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The Rise of Open-Source Politics | The Nation

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The Rise of Open-Source Politics

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Micah L. Sifry blogs about the issues in this article at www.personaldemocracy.com.

Loss of Control Freaks

About the Author

Micah L. Sifry
Micah L. Sifry, a former Nation associate editor, is co-founder of the Personal Democracy Forum, editor of its...

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Ganz seems to think my book blames technology alone for the Internet’s failure to democratize politics. That’s far from the case.

For a healthy democracy, transparency is the best medicine.

That message has been very slow in reaching the Democratic establishment. On his blog, Weinberger tells of meeting DNC chair Terry McAuliffe at a cocktail party. "I tried to say that the Net can do things for campaigns other than raise money...for example, bring in a portion of the population that is feeling a tad alienated in part because of the relentless money 'n' marketing focus of the campaign. McAuliffe agreed, and then went on to re-express my point in terms of using the Net to raise money." Nor did this message penetrate the Kerry campaign. "They don't take part in the conversation on the Kerry blog," complained Mathew Gross this past summer. "They're still sort of issuing press releases, albeit in a more human voice."

That's because top-down politics is all about maintaining control. "Think of an established brand with a lot invested in control of its image," says Jonah Seiger, founding partner of Connections Media and a veteran of Internet politicking since the late 1980s. "The idea of opening that up is scary."

"Anybody who does politics the old way will fight doing things the new way because it's harder to get paid for it," says Mark Walsh, CEO of Progress Media, the parent of Air America and a veteran of such companies as VerticalNet and America Online. "Look at every other industry and how the Internet has altered it. Take E-Trade and the selling of stocks. Or Orbitz and the travel industry. In every case, the Internet enables getting rid of the middlemen." For about a year, starting in late 2001, Walsh was McAuliffe's chief technology officer, earning $1 a year to help the Democratic Party upgrade its tech systems. "Terry did want to do the right thing," Walsh says, "but I found the same buzz saw--legacy behavior and consultants who are compensated highly for non-cyber-centric behavior. TV, telemarketing, direct mail--that's where the margins are."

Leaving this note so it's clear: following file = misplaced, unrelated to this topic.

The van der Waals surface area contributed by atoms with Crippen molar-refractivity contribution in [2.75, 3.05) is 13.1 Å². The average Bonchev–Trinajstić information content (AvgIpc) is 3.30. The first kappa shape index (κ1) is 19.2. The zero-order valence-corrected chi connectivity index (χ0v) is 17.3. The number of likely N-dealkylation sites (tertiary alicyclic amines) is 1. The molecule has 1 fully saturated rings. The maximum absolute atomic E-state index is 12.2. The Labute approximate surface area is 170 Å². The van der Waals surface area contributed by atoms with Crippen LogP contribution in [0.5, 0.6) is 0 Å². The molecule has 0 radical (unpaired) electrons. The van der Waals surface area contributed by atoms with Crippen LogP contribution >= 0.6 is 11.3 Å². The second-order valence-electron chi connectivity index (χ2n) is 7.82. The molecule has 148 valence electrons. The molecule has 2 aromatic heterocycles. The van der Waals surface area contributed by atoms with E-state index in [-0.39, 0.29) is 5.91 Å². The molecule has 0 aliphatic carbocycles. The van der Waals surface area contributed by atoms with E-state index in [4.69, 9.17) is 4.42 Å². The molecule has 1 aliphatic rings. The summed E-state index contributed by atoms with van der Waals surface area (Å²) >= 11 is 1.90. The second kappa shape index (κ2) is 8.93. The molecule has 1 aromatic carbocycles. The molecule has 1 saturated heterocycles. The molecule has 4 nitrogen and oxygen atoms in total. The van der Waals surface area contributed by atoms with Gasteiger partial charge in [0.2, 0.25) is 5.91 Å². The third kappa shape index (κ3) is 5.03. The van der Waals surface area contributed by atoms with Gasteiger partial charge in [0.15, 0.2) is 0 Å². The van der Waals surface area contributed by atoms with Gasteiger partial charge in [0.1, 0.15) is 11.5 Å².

Another veteran of early efforts to convince top Democrats to embrace the new technology, who asked not to be named, said "At the DSCC [Democratic Senatorial Campaign Committee] the executive director, Jim Jordan, flatly didn't care. He said it was in the hands of then-political director Andy Grossman, who said, 'The day someone can show me that the Internet will make a difference in raising money or casting votes, that's the day I will care.'" He said this in 2001--after MoveOn's anti-impeachment campaign, after Jesse Ventura's breakthrough use of the Internet in 1998, after John McCain and Bill Bradley raised millions online in the 2000 primaries.

"The disconnect is now gone," says my source, noting that top Democratic Party staff are all embracing new web-based tools, "but the willingness to acknowledge that change must happen to accompany that is not. The Internet has to become the center of the organization. But the notion of the party's committees having well-defined departments with a top-down hierarchical structure hasn't changed." Walsh adds, "We have to go through a generational purge. People have been fed crap--the McPolitics diet--for so long, the body politic will respond slowly to new tools that will make them smarter and more powerful." Thus one big question for the coming year will be the extent to which grassroots activists, small donors and bloggers decide to raise hard questions about the functioning of the party organs and interest groups that until now have been able to act on their behalf without having to pay a price for their mistakes. The Kerry debacle is a good place to start.

Open-source politics is still a long way off. The term "open source" specifically refers to allowing any software developer to see the underlying source code of a program, so that anyone can analyze it and improve it; better code trumps bad code, and programmers who have proven their smarts have greater credibility and status. Applied to political organizing, open source would mean opening up participation in planning and implementation to the community, letting competing actors evaluate the value of your plans and actions, being able to shift resources away from bad plans and bad planners and toward better ones, and expecting more of participants in return. It would mean moving away from egocentric organizations and toward network-centric organizing.

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